March 4, 2013
More than 50 people filed into Berger Hall Feb.25 for an advanced screening of “American Meat,” a documentary detailing the different methods farmers use to bring animal products to consumers.
“We’re trying to show some of the ways our food system works and also show the system from the perspective of the people that raise the animals that we eat,” said director, cinematographer and producer Graham Meriwether.
“We show you every different type of system,” Meriwether said. “There’s no hidden camera footage. It’s very journalistic in nature in the sense that it doesn’t alienate or say that ‘this is bad’ or ‘this is good.'”
The film showcased primarily four farmers: Joel Salatin, Chuck Wirtz, Fred Kirschenmann and Daniel Salatin.
The documentary looked at raising animals in open pastures and in containment facilities with information on the production abilities of each method and how the techniques effect the way consumers get animal products.
Meriwether was motivated to direct the film after reading “The Omnivores Dilemma” by Michael Pollan.
“While I was reading that book, I was working on the weekends on my friends’ farm,” Meriwether said. He explained that he became interested in the different methods of farming and contacted Joel Salatin.
The documentary struggled some. “The film took a lot of different turns. We were starting out to do a totally different film and ended up with the one we have today,” he said.
“American Meat” is Meriwether’s first feature film as a director, and he has previously participated in short journalistic pieces.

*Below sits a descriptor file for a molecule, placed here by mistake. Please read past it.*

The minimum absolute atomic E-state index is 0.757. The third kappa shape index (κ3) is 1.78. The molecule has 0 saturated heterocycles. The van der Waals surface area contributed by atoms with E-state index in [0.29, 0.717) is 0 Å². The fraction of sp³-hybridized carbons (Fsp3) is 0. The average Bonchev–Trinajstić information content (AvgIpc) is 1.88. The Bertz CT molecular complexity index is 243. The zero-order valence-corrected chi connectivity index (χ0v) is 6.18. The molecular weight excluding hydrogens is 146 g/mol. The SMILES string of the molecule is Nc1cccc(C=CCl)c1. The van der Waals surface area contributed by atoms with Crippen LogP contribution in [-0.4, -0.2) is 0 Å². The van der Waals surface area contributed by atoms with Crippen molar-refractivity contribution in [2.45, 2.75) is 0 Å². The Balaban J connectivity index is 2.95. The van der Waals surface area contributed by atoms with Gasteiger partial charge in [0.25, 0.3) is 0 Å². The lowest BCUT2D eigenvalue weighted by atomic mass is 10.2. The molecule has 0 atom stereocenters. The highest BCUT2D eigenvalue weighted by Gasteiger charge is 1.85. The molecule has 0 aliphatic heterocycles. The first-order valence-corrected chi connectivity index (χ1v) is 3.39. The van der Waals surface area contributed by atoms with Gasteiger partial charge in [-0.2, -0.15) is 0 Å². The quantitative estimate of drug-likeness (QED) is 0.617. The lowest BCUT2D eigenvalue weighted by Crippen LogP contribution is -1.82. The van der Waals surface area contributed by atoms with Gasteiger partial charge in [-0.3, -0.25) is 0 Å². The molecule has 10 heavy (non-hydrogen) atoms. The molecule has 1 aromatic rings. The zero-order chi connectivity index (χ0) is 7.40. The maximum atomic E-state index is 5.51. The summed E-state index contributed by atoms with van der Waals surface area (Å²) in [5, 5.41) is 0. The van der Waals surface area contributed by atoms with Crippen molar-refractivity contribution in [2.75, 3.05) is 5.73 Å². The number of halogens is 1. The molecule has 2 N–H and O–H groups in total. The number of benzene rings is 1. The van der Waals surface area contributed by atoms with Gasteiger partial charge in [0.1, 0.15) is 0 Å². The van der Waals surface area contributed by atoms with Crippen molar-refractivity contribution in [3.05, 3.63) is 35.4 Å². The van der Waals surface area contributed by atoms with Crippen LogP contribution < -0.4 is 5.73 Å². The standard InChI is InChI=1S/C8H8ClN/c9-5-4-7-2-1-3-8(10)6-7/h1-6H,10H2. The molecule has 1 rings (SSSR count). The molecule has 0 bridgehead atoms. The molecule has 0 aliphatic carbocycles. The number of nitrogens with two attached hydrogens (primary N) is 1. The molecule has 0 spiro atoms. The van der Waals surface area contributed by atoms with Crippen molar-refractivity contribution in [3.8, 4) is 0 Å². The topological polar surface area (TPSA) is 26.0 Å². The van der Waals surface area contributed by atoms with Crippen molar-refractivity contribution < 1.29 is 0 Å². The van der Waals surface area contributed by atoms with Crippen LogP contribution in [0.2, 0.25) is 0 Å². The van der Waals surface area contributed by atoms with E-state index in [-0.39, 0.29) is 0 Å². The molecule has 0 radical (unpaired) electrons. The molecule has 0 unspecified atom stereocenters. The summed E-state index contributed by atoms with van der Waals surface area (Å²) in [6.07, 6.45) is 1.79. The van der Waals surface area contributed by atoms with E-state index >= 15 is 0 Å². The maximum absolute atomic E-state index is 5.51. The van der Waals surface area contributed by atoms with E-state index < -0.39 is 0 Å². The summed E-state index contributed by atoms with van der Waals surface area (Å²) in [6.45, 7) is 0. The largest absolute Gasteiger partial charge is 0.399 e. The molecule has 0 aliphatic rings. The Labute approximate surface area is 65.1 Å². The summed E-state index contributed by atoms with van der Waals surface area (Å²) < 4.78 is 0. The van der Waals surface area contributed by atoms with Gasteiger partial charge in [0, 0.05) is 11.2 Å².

Meriwether has not personally raised animals but said one of his life goals is to farm “just to raise food for my family.” He said he would start with egg-laying hens and broilers – chickens raised for meat consumption.
A panel followed the film. Panelists included Meriwether; Lena Macias, owner of Black Forest Farmstead; Mike Callicrate, founder of Ranch Foods Direct; and Susan Gordon, manager of Venetucci Farm.
Attendees asked questions ranging from how to be more proactive in the Colorado Springs community to what went into the documentary. People who asked questions received Chipotle coupons.
Judith Rice-Jones, teaching assistant for Geography of Food and wife of an organic farmer, encouraged consumers to take a moment to think about where their food comes from and appreciate the efforts.
“It’s a nice tradition that I think we should think about bringing back,” Rice-Jones said. She added that “we vote with our forks every time we eat and that everything that goes into food goes into you.”
“American Meat” will be shown close to 110 times throughout the country in high agricultural states, and Meriwether plans to attend every screening.